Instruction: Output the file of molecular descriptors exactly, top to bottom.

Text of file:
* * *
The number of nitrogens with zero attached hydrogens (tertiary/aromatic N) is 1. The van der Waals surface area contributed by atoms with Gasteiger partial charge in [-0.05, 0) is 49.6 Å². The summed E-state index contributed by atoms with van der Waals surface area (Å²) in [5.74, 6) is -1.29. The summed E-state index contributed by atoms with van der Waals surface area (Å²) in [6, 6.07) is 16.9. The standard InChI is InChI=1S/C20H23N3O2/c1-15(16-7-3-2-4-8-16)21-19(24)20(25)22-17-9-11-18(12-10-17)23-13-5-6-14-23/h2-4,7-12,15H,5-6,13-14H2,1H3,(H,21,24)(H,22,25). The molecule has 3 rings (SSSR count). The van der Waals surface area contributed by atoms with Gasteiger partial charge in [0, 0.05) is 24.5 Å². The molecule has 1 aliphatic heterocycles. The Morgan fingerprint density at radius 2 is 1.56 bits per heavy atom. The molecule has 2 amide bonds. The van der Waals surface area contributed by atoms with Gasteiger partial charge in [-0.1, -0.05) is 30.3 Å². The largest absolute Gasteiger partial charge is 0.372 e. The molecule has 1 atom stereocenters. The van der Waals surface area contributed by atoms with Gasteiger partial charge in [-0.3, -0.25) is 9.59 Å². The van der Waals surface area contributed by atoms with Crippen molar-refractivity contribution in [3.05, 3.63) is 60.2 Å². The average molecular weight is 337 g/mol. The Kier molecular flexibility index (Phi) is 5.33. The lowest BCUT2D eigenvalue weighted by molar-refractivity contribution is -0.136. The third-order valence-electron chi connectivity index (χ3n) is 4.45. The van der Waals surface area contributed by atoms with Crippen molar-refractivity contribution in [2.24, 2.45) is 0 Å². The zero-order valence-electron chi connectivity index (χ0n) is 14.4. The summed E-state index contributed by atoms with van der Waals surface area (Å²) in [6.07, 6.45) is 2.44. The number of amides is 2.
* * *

The number of nitrogens with zero attached hydrogens (tertiary/aromatic N) is 1. The van der Waals surface area contributed by atoms with Gasteiger partial charge in [-0.05, 0) is 49.6 Å². The summed E-state index contributed by atoms with van der Waals surface area (Å²) in [5.74, 6) is -1.29. The summed E-state index contributed by atoms with van der Waals surface area (Å²) in [6, 6.07) is 16.9. The standard InChI is InChI=1S/C20H23N3O2/c1-15(16-7-3-2-4-8-16)21-19(24)20(25)22-17-9-11-18(12-10-17)23-13-5-6-14-23/h2-4,7-12,15H,5-6,13-14H2,1H3,(H,21,24)(H,22,25). The molecule has 3 rings (SSSR count). The van der Waals surface area contributed by atoms with Gasteiger partial charge in [0, 0.05) is 24.5 Å². The molecule has 1 aliphatic heterocycles. The Morgan fingerprint density at radius 2 is 1.56 bits per heavy atom. The molecule has 2 amide bonds. The van der Waals surface area contributed by atoms with Gasteiger partial charge in [-0.1, -0.05) is 30.3 Å². The largest absolute Gasteiger partial charge is 0.372 e. The molecule has 1 atom stereocenters. The van der Waals surface area contributed by atoms with Gasteiger partial charge in [-0.3, -0.25) is 9.59 Å². The van der Waals surface area contributed by atoms with Crippen molar-refractivity contribution in [3.05, 3.63) is 60.2 Å². The average molecular weight is 337 g/mol. The Kier molecular flexibility index (Phi) is 5.33. The lowest BCUT2D eigenvalue weighted by molar-refractivity contribution is -0.136. The third-order valence-electron chi connectivity index (χ3n) is 4.45. The van der Waals surface area contributed by atoms with Crippen molar-refractivity contribution in [2.24, 2.45) is 0 Å². The zero-order valence-electron chi connectivity index (χ0n) is 14.4. The summed E-state index contributed by atoms with van der Waals surface area (Å²) in [6.07, 6.45) is 2.44. The number of amides is 2.